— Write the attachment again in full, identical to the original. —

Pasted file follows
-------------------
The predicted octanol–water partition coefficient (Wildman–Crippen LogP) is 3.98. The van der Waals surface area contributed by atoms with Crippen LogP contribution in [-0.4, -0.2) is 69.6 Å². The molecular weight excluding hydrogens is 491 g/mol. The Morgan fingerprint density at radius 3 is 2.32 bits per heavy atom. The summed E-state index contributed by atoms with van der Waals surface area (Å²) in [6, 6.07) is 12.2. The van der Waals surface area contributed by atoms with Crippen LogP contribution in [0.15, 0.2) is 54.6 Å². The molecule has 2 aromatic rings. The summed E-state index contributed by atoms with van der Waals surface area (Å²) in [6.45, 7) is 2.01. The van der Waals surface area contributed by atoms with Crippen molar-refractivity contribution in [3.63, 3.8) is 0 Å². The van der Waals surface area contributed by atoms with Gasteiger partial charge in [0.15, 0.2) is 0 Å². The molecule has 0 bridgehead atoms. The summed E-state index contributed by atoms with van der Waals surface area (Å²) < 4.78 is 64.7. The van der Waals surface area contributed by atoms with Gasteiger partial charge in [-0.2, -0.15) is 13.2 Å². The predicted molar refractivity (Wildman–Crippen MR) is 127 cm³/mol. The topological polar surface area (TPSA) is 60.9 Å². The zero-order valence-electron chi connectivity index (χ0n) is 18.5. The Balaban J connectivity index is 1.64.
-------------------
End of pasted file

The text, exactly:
The predicted octanol–water partition coefficient (Wildman–Crippen LogP) is 3.98. The van der Waals surface area contributed by atoms with Crippen LogP contribution in [-0.4, -0.2) is 69.6 Å². The molecular weight excluding hydrogens is 491 g/mol. The Morgan fingerprint density at radius 3 is 2.32 bits per heavy atom. The summed E-state index contributed by atoms with van der Waals surface area (Å²) in [6, 6.07) is 12.2. The van der Waals surface area contributed by atoms with Crippen LogP contribution in [0.15, 0.2) is 54.6 Å². The molecule has 2 aromatic rings. The summed E-state index contributed by atoms with van der Waals surface area (Å²) in [6.45, 7) is 2.01. The van der Waals surface area contributed by atoms with Crippen molar-refractivity contribution in [3.63, 3.8) is 0 Å². The van der Waals surface area contributed by atoms with Gasteiger partial charge in [0.15, 0.2) is 0 Å². The molecule has 0 bridgehead atoms. The summed E-state index contributed by atoms with van der Waals surface area (Å²) < 4.78 is 64.7. The van der Waals surface area contributed by atoms with Gasteiger partial charge in [-0.2, -0.15) is 13.2 Å². The predicted molar refractivity (Wildman–Crippen MR) is 127 cm³/mol. The topological polar surface area (TPSA) is 60.9 Å². The zero-order valence-electron chi connectivity index (χ0n) is 18.5. The Balaban J connectivity index is 1.64.